• We desire bending compliance, but require axial stiffness
      • Balanced design implies maintaining certain axial stiffness values for rod flexures
        • Triangle-Triangle Pivots: Kaxial > 17 N/micron
        • MF to Large Triangle Kaxial > 30 N/micron
        • Actuator Flexure Kaxial > 40 N/micron
flexure design overview6
Flexure Design Overview
  • Material Selection:
    • No brittle materials
    • All flexures must be corrosion resistant
      • Plating not preferred
        • additional process
        • thickness of certain features critical
    • Mirror rod flexures (27):
      • Long and slender makes these difficult to heat-treat
      • Choose Cold-drawn 304 stainless steel
      • Fty = 250 ksi (1724 MPa)
    • Triangle Pivots (all 12):
      • Too large in diameter for 304CD, must heat-treat these
      • Choose 17-4 PH H1025 (Lower cost precipitation hardened stainless steel)
      • Fty = 145 ksi (1000 MPa)
    • Actuator rod flexure
      • Subject to fatigue cycles and high stress levels (bending due to actuation)
        • 10 cycles/night * 365 * 50 = 182,500 cycles
      • Choose Titanium 6Al-4V Annealed (no heat treat required – avoids distortion)
      • Fty = 125 ksi (862 MPa)
sizing calculations
Sizing Calculations
  • Flexures are sized considering the effects of every load combination on each flexure separately.
  • The controlling load cases are determined considering these loads in conjunction with the Factors Of Safety and Stiffness goals.
  • We begin with Unit Cases:
    • FEA predicts loads from the following components:
      • Mirror Rod Flexures (27)
      • Whiffletree Triangle-Triangle Pivots (9)
      • Whiffletree Moving Frame-to-Large Triangle Pivots (3)
      • WH Actuators (21)
      • Actuator Rod Flexures (3)
    • Unit Load Cases Analyzed by FEA
      • Operational Configuration (Mirror supported by SSA)
        • 1g-x,y,z
        • DT = +1C
        • 21 Warping Harness Actuators
      • Shipping Configuration (PMA inverted and supported by mirror)
        • Transportation g-x,y,z
      • Warping Harness Loads (derivation presented in WH presentation)
        • 100% Combined Case (Operational correction of Zernikes)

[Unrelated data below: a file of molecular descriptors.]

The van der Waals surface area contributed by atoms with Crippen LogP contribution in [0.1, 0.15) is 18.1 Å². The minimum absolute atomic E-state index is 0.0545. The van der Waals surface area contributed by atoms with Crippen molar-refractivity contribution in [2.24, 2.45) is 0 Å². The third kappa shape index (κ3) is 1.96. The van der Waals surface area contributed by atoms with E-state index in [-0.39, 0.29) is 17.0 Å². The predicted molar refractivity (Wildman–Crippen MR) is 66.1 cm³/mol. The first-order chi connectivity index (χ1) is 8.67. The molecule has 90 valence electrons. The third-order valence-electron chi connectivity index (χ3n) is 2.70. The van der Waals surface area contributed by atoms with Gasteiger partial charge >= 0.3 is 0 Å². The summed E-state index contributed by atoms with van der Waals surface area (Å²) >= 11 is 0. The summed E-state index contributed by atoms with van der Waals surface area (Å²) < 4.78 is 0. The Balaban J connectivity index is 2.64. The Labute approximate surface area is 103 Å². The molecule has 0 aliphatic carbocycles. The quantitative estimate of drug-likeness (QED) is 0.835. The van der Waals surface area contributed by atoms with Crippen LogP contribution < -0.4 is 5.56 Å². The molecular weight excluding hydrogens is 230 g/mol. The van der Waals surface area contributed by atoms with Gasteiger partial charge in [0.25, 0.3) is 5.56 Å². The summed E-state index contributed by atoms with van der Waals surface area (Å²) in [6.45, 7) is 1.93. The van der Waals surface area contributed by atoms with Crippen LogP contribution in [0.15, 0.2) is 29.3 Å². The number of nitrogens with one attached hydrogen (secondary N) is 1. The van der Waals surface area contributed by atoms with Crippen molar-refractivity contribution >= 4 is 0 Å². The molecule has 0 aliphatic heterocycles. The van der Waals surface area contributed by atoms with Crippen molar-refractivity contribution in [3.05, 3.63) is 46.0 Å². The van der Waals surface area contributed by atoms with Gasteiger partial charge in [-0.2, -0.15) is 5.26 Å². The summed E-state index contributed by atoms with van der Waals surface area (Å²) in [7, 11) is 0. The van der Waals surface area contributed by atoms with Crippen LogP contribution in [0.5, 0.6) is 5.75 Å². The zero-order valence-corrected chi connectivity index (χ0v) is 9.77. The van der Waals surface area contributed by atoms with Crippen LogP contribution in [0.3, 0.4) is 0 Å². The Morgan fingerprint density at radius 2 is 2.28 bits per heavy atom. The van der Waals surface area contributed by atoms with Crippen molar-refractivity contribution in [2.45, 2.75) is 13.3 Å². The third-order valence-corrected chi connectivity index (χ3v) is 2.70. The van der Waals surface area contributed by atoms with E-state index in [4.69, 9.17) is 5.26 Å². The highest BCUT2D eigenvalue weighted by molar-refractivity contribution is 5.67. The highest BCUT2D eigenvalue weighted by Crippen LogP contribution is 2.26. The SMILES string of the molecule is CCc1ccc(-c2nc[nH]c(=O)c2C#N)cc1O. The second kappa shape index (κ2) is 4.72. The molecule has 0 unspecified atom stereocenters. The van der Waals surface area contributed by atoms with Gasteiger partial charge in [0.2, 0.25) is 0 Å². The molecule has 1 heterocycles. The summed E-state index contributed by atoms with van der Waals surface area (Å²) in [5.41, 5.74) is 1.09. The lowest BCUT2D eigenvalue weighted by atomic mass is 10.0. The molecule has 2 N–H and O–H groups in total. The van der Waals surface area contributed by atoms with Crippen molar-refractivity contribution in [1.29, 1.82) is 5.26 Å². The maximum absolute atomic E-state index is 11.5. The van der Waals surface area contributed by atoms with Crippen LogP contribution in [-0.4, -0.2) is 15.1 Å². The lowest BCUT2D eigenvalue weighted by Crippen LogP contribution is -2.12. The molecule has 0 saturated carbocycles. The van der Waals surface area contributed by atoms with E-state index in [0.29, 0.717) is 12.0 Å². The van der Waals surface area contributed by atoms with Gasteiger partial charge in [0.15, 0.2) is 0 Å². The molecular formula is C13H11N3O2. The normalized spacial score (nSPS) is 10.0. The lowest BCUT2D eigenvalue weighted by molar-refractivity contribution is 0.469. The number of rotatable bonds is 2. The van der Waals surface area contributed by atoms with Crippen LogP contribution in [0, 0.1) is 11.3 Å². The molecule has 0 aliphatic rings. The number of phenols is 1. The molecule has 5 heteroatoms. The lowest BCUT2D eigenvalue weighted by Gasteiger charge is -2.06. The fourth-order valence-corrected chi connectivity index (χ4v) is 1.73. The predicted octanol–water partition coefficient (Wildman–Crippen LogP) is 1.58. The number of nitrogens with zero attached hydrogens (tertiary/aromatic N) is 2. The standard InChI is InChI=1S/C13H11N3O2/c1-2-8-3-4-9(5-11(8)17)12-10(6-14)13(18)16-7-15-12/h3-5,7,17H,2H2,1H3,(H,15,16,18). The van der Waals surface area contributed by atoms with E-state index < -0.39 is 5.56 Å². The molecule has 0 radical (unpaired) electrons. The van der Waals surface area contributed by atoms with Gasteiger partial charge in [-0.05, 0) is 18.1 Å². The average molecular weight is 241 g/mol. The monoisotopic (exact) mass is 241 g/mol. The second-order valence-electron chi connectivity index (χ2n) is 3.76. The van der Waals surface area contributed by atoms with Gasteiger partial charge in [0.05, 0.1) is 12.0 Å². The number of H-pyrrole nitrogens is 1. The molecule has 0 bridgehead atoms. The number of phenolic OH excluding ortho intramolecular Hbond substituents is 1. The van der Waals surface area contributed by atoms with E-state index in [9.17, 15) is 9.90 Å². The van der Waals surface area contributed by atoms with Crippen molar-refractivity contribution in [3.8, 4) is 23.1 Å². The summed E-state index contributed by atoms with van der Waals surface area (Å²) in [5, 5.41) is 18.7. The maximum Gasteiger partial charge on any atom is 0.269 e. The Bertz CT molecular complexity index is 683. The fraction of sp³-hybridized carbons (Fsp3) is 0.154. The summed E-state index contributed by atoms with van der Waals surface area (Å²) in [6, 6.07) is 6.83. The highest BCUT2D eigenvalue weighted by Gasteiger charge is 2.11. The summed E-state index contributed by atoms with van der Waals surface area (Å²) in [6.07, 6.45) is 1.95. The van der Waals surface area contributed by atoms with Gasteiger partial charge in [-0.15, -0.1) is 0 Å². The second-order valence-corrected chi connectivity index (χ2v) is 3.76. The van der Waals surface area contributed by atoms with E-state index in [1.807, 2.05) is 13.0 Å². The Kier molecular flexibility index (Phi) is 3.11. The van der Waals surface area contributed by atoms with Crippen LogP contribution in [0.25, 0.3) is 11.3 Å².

• Hard-stop fault condition (Controller fault drives actuators to their limits)
sizing calculations1
Sizing Calculations
  • We calculate a Component Load Matrix which contains the magnitudes of loads on each flexure subject to the unit loads
    • Absolute values taken (loads are +/- in sign)
    • Worst of gx or gy load case used to envelope the lateral load cases
    • Example:
sizing calculations2
Sizing Calculations
  • We then multiply the Load Combination Matrix by the Component Load Matrix to determine loads on each flexure for every load case.
  • We then extract the max value acting on each flexure-type for every load combination and use these to size the components
  • Imposed displacements are added to the component loads to determine max stress conditions
    • Actuator rod subject to tip deflection and rotation due to full tip/tilt
      • Deflection = 1.0mm, Rotation = 0.5 deg (from 1.2m design – conservative)
    • Other flexures subject to 0.1mm offsets (deflections)
  • After tuning the sizes, the flexures meet requirements:
    • see next page
sizing calculations3
Sizing Calculations
  • Calculation of Rod Flexure Stress, Bucking and Factors of Safety
results summary
Results Summary
  • Flexure Design Summary
  • Flexure designs meet requirements
  • Risks:
    • Distortion (bending) of flexure during machining or heat treating
    • Tolerances on tapered pin/holes may cause misalignment
  • Design approach
  • Requirements / Goals
  • Design description
  • Component sizing
  • Factor of Safety Summary


design approach
Design Approach
  • Design Approach:
    • Lateral Guide Flexure: